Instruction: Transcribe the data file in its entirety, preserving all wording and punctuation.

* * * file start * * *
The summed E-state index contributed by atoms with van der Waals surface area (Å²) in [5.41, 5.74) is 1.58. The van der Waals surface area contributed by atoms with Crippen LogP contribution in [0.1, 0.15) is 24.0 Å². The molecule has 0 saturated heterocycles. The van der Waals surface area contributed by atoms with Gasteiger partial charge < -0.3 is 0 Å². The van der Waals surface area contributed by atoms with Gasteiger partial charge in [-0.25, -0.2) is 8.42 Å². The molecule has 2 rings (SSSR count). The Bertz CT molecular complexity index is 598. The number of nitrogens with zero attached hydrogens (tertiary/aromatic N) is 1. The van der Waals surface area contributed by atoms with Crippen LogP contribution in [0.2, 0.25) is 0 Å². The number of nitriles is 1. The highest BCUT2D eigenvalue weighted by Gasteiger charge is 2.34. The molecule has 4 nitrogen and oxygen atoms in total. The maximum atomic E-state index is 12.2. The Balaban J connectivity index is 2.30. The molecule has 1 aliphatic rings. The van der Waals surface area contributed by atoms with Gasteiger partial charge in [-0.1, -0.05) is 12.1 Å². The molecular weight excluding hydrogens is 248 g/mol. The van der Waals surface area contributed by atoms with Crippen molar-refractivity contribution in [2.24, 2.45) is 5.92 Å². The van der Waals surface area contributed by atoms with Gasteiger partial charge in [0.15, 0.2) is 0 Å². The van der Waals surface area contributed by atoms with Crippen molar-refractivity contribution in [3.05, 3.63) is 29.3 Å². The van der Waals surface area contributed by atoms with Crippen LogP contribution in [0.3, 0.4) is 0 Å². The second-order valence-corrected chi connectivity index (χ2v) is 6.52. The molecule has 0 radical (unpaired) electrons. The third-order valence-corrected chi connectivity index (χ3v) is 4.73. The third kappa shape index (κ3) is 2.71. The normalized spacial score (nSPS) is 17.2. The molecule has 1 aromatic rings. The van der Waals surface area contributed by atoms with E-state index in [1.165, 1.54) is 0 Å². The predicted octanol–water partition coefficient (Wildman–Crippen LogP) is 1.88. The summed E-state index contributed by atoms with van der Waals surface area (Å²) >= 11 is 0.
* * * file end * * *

The summed E-state index contributed by atoms with van der Waals surface area (Å²) in [5.41, 5.74) is 1.58. The van der Waals surface area contributed by atoms with Crippen LogP contribution in [0.1, 0.15) is 24.0 Å². The molecule has 0 saturated heterocycles. The van der Waals surface area contributed by atoms with Gasteiger partial charge < -0.3 is 0 Å². The van der Waals surface area contributed by atoms with Gasteiger partial charge in [-0.25, -0.2) is 8.42 Å². The molecule has 2 rings (SSSR count). The Bertz CT molecular complexity index is 598. The number of nitrogens with zero attached hydrogens (tertiary/aromatic N) is 1. The van der Waals surface area contributed by atoms with Crippen LogP contribution in [0.2, 0.25) is 0 Å². The number of nitriles is 1. The highest BCUT2D eigenvalue weighted by Gasteiger charge is 2.34. The molecule has 4 nitrogen and oxygen atoms in total. The maximum atomic E-state index is 12.2. The Balaban J connectivity index is 2.30. The molecule has 1 aliphatic rings. The van der Waals surface area contributed by atoms with Gasteiger partial charge in [-0.1, -0.05) is 12.1 Å². The molecular weight excluding hydrogens is 248 g/mol. The van der Waals surface area contributed by atoms with Crippen molar-refractivity contribution in [2.24, 2.45) is 5.92 Å². The van der Waals surface area contributed by atoms with Gasteiger partial charge in [0.15, 0.2) is 0 Å². The van der Waals surface area contributed by atoms with Crippen molar-refractivity contribution in [3.05, 3.63) is 29.3 Å². The van der Waals surface area contributed by atoms with Crippen LogP contribution in [0.3, 0.4) is 0 Å². The second-order valence-corrected chi connectivity index (χ2v) is 6.52. The molecule has 0 radical (unpaired) electrons. The third-order valence-corrected chi connectivity index (χ3v) is 4.73. The third kappa shape index (κ3) is 2.71. The normalized spacial score (nSPS) is 17.2. The molecule has 1 aromatic rings. The van der Waals surface area contributed by atoms with E-state index in [1.165, 1.54) is 0 Å². The predicted octanol–water partition coefficient (Wildman–Crippen LogP) is 1.88. The summed E-state index contributed by atoms with van der Waals surface area (Å²) >= 11 is 0.